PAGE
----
Patients & Families

what is gene therapy?

The goal of gene therapy is to address a disease at the genetic level. Many different approaches are being studied, such as:

  • Turning off genes that are causing problems
  • Replacing a defective gene with a functional gene
  • Adding functional genes to help do the work of a defective gene

bluebird bio is studying an approach to gene therapy that adds functional copies of a faulty gene to a patient’s own blood stem cells. The functional copies of the gene are delivered into the patient’s blood stem cells outside of the patient’s body. This makes the gene therapy.

The gene therapy is then given to the patient via a bone marrow transplant (BMT), also called stem cell transplant or hematopoietic stem cell transplant.  This takes place in an in-patient hospital setting. As part of the transplant process, the patient receives myeloablative chemotherapy to make room in their bone marrow for the gene therapy. After the gene therapy has been infused, the patient’s cells will need time to multiply and produce enough new cells with the functional gene. This process is called engraftment. The patient remains in the hospital until their immune system cells have recovered and their doctor determines that it is safe for the patient to be discharged.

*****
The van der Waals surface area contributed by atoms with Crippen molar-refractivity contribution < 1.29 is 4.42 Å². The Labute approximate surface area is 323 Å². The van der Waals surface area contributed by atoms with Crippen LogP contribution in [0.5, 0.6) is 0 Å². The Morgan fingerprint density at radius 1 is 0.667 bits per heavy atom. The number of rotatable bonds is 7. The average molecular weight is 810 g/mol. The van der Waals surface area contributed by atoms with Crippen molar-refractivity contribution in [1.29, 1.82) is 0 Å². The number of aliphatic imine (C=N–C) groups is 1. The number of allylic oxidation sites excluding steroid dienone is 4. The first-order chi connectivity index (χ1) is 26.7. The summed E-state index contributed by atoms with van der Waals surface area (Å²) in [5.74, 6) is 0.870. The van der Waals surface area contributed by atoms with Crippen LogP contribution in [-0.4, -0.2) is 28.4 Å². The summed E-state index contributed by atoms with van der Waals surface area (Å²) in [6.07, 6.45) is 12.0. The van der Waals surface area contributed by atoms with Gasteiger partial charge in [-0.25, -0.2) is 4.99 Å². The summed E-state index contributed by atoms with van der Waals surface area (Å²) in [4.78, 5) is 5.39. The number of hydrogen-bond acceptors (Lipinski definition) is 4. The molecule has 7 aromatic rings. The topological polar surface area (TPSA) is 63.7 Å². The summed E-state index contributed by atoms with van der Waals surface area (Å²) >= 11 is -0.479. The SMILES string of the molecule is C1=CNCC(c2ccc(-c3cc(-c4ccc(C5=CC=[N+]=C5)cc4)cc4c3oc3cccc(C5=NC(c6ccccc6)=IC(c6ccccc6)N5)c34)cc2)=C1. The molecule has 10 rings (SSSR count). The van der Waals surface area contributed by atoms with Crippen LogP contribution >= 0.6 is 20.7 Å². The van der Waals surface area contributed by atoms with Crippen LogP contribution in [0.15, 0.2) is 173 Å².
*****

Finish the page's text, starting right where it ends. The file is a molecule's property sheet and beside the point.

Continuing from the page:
bluebird bio is currently investigating gene therapy in ongoing clinical trials in patients living with severe sickle cell disease, transfusion-dependent β-thalassemia (also known as β-thalassemia major) and cerebral adrenoleukodystrophy.

The following is a representation of organizations that offer resources and information on gene therapy, severe genetic diseases, cancer, and clinical studies: